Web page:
By ANGIE CARNATHAN
Hannah Proctor, a Mississippi State University student and Tennessee native, was the 2012 Irish Rose by the Golden Triangle Celts. The title was previously held by Maureen Hughes of Starkville.
The Golden Triangle Celts will honor Proctor’s new title with a St. Patrick’s Day celebration at Mugshots Bar and Grill tonight. Hannah Jones, 11, will sing “Danny Boy” and the Back Porch Pickers will perform. Proctor will deliver a monologue about Irish folklore fairies.
Proctor said she was first introduced to the Golden Triangle Celts by her professor, Shalyn Claggett.
“After being recommended by my professor, I became involved with the Golden Triangle Celts and accepted the Irish Rose title,” Proctor said. “It’s very exciting to become involved with this organization and to be honored with such a position.”
Proctor said her Irish heritage has always been close to her heart and she is proud to have the opportunity to honor it.
“My Irish heritage traces back to both my mother’s and father’s families,” Proctor said. “My seventh great-grandfather on my mother’s side was Hugh McKee, who lived in County Downs, Ireland around 1690. I descend from his grandson, David McKee.”
Proctor said David and his wife emigrated to Ohio with their seven children in the latter part of the 19th century.
“On my father’s side, my third great-grandfather, John Proctor, emigrated to North Carolina from County Cork, Ireland during the Great Famine,” Proctor said. “He purchased land there that he farmed and eventually somehow lost. My family is unsure of how the land was lost, but we suspect it’s value was liquidated during the Civil War. He eventually settled in White Bluff, Tenn., where there are still Proctors living today who are of his descent.”
Proctor said she has always had a fascination with her Irish heritage since she was young. As a child, Proctor said she dreamed of one day going to Ireland, and in the summer of 2009, that dream came true.
“When I was 19 years old, I received a three month long internship in Dublin, Ireland at a solicitors office named McDowell-Purcell,” Proctor said. “During my stay in Dublin, I had the opportunity to immerse myself in the Irish culture and to explore both Ireland and Northern Ireland. It truly was a life-changing experience that continues to impact my life today.”
Proctor said her internship’s office was located in downtown Dublin –– a short walk from the Four Courts, the legal center of the country. Proctor said she encountered the rare opportunity to observe Irish culture as it faced the 2009 economic downturn.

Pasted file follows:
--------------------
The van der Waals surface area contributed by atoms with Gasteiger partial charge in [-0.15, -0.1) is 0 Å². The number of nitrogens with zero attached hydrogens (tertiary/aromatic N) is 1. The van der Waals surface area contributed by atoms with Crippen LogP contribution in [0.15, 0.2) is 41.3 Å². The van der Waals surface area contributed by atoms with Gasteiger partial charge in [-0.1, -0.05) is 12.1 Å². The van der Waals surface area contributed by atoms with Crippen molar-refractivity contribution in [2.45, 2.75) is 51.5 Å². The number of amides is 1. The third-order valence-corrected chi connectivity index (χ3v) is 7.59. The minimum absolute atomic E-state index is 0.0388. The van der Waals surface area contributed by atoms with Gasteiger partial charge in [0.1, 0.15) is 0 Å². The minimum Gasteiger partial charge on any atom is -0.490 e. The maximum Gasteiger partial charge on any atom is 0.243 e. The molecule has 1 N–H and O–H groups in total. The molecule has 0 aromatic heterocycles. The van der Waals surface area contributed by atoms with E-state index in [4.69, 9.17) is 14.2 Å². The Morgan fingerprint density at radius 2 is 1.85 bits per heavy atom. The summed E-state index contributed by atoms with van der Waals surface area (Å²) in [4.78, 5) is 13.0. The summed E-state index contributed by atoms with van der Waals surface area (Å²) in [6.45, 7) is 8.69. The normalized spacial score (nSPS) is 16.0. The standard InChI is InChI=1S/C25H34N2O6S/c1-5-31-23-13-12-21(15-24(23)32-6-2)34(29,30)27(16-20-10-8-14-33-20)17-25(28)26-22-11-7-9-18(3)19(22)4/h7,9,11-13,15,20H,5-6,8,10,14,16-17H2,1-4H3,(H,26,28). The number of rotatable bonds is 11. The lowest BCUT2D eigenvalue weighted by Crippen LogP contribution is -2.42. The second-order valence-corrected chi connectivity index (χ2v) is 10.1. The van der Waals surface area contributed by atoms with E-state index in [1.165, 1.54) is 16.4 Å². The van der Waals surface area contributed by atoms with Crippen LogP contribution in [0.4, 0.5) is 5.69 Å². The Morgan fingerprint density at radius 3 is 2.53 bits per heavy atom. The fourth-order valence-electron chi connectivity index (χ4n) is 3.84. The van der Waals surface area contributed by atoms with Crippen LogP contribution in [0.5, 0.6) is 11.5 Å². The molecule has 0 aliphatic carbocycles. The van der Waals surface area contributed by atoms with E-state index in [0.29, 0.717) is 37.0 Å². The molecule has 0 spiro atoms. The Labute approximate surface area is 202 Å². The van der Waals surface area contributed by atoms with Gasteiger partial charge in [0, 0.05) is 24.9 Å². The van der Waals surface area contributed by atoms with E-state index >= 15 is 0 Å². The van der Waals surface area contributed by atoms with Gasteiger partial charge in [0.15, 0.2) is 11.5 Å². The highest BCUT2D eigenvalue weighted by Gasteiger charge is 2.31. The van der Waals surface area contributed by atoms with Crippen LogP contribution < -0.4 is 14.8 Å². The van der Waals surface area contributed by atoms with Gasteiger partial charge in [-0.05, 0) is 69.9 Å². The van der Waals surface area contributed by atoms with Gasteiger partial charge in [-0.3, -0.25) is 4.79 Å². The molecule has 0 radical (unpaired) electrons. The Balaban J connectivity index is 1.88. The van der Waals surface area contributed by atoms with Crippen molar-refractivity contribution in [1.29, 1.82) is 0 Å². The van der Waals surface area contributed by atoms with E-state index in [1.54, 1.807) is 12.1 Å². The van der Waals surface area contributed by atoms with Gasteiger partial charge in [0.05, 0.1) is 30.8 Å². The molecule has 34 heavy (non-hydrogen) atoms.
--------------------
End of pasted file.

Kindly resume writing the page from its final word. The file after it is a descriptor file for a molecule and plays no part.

“Whether I was interacting with a taxi driver or with a solicitor, I witnessed immense resilience and admirable endurance in the people of Ireland,” Proctor said. “The country has always been close to my heart, but after briefly living there, it is even more so and always will be.”
Proctor is currently a senior at MSU studying English literature. She intends on pursuing nursing school immediately after graduation. While at MSU, Proctor has spent much of her free time with the Lab Rats Comedy Troupe.
“I have enjoyed very much my time in Starkville, both for its southern culture and for my college experience here,” Proctor said. “Most of my free time during the last three and a half years in Starkville went to improvisational theater. I joined Lab Rats Comedy Troupe my freshman year and am very thankful for my time spent with those wonderful people and for my time learning about the unique theatrical art form of improv.”
Proctor said she also enjoys partaking in visual arts such as drawing and painting, along with playing the banjo.
“I’m not the best banjo player, but I enjoy practicing it nonetheless,” Proctor said.
Proctor said serving as the Irish Rose means having the opportunity to respect and to represent her Irish heritage in a very exciting way.
“Irish culture and heritage is important in the lives of many Americans, and I’m honored the Golden Triangle Celts chose me for this title and that I can continue to incorporate my Irish heritage into my life,” Proctor said.
Proctor said along with the customs of Ireland, she also misses the food.
“During my time in both Ireland and Northern Ireland I saw Irish brown bread everywhere — in restaurants, cafes and even convenient stores sometimes,” Proctor said. “I haven’t been able to find it anywhere else. It’s hearty, rich and very delicious.”